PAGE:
This is the biggest (most expensive) modification to date! We got our solar system installed. We’ve planned for it since the beginning – to be able to not be stuck to a campground was one of our desires for this life style. But, ouch! It’s a big bite.
However, now that it’s done and I see what was involved – I’m glad I didn’t try to do it myself. It would not have been pretty!
So we took it to AM Solar who, through my research, is one of the best RV solar installers around (if not the best).
They had it for six days to plan, install, and test the system before they walked through with Mariel and I explaining this tech stuff to us. A lot of information was given, much of it over Mariel’s head and a lot of it dredging up old memories from my time in the nuclear power plants I used to operate – bleh (another reason I’m glad we had someone else do it).
We had 960 watts of solar panels installed and we decided to go for the discount “blemished” panels to save some money.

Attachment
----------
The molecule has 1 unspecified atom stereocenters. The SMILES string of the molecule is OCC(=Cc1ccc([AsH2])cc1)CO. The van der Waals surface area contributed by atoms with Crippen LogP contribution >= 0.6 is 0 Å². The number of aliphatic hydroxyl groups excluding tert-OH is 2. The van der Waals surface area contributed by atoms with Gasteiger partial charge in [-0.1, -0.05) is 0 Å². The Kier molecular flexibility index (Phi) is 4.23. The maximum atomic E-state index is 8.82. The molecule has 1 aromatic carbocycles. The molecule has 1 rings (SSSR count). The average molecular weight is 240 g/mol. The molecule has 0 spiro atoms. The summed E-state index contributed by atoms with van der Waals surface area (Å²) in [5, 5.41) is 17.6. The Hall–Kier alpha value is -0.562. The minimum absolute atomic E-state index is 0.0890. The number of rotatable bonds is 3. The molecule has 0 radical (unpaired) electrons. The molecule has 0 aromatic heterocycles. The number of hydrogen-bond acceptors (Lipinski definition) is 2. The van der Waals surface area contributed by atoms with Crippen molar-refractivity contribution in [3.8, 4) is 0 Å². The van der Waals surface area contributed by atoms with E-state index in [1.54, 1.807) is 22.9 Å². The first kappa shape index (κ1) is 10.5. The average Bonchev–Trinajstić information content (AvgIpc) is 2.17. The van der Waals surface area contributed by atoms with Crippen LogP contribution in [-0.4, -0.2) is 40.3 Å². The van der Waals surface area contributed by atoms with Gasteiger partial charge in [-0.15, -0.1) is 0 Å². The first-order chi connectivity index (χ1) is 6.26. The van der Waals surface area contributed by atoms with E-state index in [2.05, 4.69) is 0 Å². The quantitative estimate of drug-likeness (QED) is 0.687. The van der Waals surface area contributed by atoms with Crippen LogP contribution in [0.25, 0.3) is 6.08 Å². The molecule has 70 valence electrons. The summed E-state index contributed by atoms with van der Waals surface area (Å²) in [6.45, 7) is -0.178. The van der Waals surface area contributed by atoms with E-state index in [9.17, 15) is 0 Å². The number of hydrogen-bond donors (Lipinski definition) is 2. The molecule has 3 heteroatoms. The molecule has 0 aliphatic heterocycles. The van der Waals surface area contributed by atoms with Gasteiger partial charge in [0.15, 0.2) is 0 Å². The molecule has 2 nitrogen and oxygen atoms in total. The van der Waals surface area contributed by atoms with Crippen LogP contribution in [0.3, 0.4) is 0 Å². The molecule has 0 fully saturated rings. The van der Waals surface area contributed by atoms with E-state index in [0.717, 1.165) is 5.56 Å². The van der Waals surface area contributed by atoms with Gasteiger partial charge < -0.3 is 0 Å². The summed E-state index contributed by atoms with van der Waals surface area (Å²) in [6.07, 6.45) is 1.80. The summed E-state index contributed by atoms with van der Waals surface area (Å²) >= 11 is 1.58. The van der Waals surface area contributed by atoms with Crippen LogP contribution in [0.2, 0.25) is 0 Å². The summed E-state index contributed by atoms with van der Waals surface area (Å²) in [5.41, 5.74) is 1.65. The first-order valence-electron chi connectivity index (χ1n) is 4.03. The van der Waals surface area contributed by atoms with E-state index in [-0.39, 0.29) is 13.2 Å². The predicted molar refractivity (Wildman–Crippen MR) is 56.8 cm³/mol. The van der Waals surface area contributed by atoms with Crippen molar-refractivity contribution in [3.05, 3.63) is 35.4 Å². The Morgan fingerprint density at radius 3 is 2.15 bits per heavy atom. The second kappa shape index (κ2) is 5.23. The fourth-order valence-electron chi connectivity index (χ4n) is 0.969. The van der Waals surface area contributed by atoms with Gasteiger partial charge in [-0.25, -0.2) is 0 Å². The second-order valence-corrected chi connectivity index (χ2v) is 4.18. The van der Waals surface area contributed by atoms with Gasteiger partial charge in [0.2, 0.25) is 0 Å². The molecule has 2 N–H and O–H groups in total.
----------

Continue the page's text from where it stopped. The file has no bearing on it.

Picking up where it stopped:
And the biggest expense came with my desire to go with Lithium batteries which are lighter than lead-acid or AGM batteries. Since weight is always one of our concerns this was a biggie. We changed from four 6v batteries with about 240 amp-hours of energy to two 300 amp-hour batteries (600 ah total). We also upgraded our inverter/charger from 2000 watts to 3000 watts to better support our electrical loads and charging while we boondock.
We changed out a single battery monitoring panel for three; but, for all the complexity of the system, one of the nice things about it is the user friendliness of the monitoring/control system.
This one screen pretty much says it all… It tells you how much energy is coming in from shore power and how much from solar power. It also tells us what our AC and DC loads are. Lastly, it tells us the status of the batteries (charging or discharging).
Those dots on the line actually move to show the direction of flow of the power. And, before anyone says anything about the 50watts of solar – it’s currently about 9am and the solar panels are completely in the shade!
One of the neatest things about the system is its ability to provide a “power assist” if needed. For example, if we’re hooked up to a 15 amp socket at someone’s house and we start to use up too much energy… the system will automatically start providing more power from the batteries via the inverter so that we don’t trip a breaker! This would have come in handy at a campground with a touchy electrical system that kept tripping on us.